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Sharing Important Decisions Regarding Your Child

 Posted on May 11, 2018 in Child Custody

DuPage County family law attorneyIf you are a parent and are unmarried, separated, or divorced, you probably already know that sharing parenting responsibilities is not always easy. When parents disagree about how their child should be raised, conflict can arise which is not in the best interest of the child. Incompatible parenting styles can create unnecessary tension and complication in your family. One of the best ways to avoid conflict when in a shared parenting scenario is to sit down with the other parent and create a parenting plan or parenting agreement. A parenting plan can clearly designate each parent’s role in making important decisions about the child’s life.

Significant Decision-Making

The term “significant decision-making” refers to “deciding issues of long-term importance in the life of a child.” The Illinois Marriage and Dissolution of Marriage Act outlines some decisions that are considered significant, including:

  • What school the child will attend as well as decisions regarding additional tutoring or education;
  • Health care decisions including which doctor the child sees;
  • Spiritual or religious requirements; and
  • Extracurricular activities such as after-school programs, sports, or clubs.

Depending on you and your family’s unique circumstances, more decisions than this may be considered significant.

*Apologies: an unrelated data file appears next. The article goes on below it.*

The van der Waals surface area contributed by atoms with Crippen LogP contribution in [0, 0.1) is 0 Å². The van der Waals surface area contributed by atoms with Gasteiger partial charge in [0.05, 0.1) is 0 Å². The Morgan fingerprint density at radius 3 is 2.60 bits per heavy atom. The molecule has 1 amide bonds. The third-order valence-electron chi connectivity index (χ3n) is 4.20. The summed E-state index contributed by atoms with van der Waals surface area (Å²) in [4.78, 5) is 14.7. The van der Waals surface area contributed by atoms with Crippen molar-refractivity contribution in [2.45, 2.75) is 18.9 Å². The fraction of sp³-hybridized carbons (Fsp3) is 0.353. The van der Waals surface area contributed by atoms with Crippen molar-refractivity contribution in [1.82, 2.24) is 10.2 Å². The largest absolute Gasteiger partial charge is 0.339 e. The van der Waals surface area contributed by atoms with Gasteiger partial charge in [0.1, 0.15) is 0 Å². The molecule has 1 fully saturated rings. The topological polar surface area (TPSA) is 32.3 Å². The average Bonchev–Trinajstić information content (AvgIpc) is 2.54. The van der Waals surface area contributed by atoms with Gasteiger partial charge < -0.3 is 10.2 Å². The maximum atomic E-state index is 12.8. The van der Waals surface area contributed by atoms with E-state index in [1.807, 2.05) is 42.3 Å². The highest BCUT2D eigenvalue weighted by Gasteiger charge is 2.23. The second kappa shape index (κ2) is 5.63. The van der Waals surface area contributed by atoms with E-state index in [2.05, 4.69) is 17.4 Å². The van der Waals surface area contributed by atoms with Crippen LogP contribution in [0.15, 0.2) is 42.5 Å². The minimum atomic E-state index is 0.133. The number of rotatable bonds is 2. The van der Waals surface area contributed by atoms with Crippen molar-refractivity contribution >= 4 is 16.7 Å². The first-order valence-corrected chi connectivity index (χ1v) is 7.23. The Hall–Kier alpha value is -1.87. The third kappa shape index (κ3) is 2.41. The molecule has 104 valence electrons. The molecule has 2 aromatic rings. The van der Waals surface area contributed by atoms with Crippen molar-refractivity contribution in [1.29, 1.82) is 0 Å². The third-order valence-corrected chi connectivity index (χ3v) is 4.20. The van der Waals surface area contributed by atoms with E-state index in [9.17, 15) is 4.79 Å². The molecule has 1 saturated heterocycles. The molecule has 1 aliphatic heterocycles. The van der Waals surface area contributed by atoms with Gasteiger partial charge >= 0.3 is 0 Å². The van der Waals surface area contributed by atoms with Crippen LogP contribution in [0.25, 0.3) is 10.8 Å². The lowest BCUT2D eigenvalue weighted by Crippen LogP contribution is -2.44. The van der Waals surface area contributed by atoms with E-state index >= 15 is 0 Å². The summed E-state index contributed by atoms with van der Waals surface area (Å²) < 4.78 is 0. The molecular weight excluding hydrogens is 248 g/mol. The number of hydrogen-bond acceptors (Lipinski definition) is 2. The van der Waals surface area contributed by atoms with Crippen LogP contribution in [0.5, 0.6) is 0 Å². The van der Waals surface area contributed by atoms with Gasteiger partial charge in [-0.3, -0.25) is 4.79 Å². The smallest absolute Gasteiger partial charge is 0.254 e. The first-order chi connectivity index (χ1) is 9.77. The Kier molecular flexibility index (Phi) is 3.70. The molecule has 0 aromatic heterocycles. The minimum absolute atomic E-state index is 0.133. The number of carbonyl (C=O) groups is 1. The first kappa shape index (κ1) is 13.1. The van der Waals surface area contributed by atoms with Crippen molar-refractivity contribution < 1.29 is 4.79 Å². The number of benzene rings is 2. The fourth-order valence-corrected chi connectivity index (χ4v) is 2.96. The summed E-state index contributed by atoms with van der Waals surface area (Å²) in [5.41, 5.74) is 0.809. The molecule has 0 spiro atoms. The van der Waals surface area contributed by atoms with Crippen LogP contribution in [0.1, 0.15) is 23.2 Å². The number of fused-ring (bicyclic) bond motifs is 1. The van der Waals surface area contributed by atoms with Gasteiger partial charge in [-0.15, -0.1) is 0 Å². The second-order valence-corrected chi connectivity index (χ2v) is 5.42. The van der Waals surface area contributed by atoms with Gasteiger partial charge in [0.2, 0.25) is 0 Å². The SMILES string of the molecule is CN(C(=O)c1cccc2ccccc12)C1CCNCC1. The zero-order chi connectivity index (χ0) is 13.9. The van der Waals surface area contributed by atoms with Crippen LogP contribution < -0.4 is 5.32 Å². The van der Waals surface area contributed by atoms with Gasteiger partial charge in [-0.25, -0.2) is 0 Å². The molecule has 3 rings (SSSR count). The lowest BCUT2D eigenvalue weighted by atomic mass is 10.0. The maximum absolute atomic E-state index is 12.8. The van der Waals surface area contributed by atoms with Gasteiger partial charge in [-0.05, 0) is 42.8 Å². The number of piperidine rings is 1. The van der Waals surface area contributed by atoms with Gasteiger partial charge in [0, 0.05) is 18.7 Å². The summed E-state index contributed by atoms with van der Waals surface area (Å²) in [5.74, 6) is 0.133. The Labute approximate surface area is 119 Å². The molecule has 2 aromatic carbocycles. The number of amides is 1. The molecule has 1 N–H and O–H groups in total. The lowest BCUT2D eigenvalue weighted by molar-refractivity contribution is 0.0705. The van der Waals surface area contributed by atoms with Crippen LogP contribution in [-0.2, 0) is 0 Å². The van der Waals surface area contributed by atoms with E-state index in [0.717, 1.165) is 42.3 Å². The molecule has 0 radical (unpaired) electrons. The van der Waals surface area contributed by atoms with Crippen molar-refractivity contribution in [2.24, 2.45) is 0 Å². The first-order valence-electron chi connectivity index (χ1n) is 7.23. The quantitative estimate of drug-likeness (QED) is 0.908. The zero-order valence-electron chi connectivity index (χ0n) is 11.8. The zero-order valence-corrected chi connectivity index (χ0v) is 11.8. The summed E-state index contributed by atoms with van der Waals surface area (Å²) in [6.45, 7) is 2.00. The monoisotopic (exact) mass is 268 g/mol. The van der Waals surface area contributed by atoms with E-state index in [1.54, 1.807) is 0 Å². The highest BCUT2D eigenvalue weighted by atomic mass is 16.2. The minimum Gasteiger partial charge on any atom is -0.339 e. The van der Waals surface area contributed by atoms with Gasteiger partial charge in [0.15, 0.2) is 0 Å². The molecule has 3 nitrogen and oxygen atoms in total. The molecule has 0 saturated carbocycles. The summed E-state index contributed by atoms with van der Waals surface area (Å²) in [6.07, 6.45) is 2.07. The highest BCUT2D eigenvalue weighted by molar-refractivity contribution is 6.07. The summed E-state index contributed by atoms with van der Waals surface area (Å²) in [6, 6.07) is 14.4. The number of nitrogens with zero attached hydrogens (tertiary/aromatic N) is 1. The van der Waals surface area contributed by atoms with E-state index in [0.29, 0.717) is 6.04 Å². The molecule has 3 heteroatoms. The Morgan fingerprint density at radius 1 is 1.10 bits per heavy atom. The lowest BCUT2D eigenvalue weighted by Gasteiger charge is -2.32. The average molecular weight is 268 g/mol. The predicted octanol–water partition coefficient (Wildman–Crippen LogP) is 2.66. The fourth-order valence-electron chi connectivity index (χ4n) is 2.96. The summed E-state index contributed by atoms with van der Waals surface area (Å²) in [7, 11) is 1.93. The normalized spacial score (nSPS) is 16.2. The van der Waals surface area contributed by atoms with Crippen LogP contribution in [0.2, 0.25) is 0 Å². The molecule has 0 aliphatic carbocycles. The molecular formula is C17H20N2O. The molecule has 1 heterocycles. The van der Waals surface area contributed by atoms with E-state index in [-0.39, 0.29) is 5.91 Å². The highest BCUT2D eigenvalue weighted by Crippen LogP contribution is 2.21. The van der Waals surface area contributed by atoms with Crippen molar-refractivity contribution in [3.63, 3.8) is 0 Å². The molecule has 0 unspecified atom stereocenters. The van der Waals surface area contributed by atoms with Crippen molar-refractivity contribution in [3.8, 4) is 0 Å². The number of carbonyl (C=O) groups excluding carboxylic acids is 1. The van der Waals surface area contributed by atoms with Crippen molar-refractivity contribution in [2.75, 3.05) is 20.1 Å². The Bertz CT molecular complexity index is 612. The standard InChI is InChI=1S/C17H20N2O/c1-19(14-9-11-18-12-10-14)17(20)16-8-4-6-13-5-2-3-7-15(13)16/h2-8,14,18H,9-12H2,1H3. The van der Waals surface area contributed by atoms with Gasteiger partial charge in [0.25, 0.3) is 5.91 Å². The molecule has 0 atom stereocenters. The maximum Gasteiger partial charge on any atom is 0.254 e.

Ideally, Parents Make Significant Decisions Together

As a part of your parenting agreement, you and your child’s other parent should determine and record who will be responsible for decision-making regarding the items listed above. If you and the other parent cannot come to an agreement about who will be in charge of these types of decisions, the court may be required to make arrangements for you. The court has the authority to allocate parental responsibilities in instances where parents cannot agree and will always do so with the child’s best interest in mind.

There are many ways that parents can share decision-making responsibilities. Some parents find that they can make significant decisions regarding things like education and healthcare together. Other parents find that it is better to split responsibilities. For example, one parent can be in charge of the child’s participation in religious activities while the other parent makes decisions regarding education. For some situations, it is best if one parent makes all of the significant decisions about a child’s life while the other is available to add input when needed.

We Can Help

At A. Traub & Associates we know that it can be quite difficult to effectively share parent responsibilities. If you have further questions regarding the allocation of parental responsibilities, contact a knowledgeable Lombard family law attorney to get the answers you need. Call 630-426-0196 to schedule your confidential initial consultation today.



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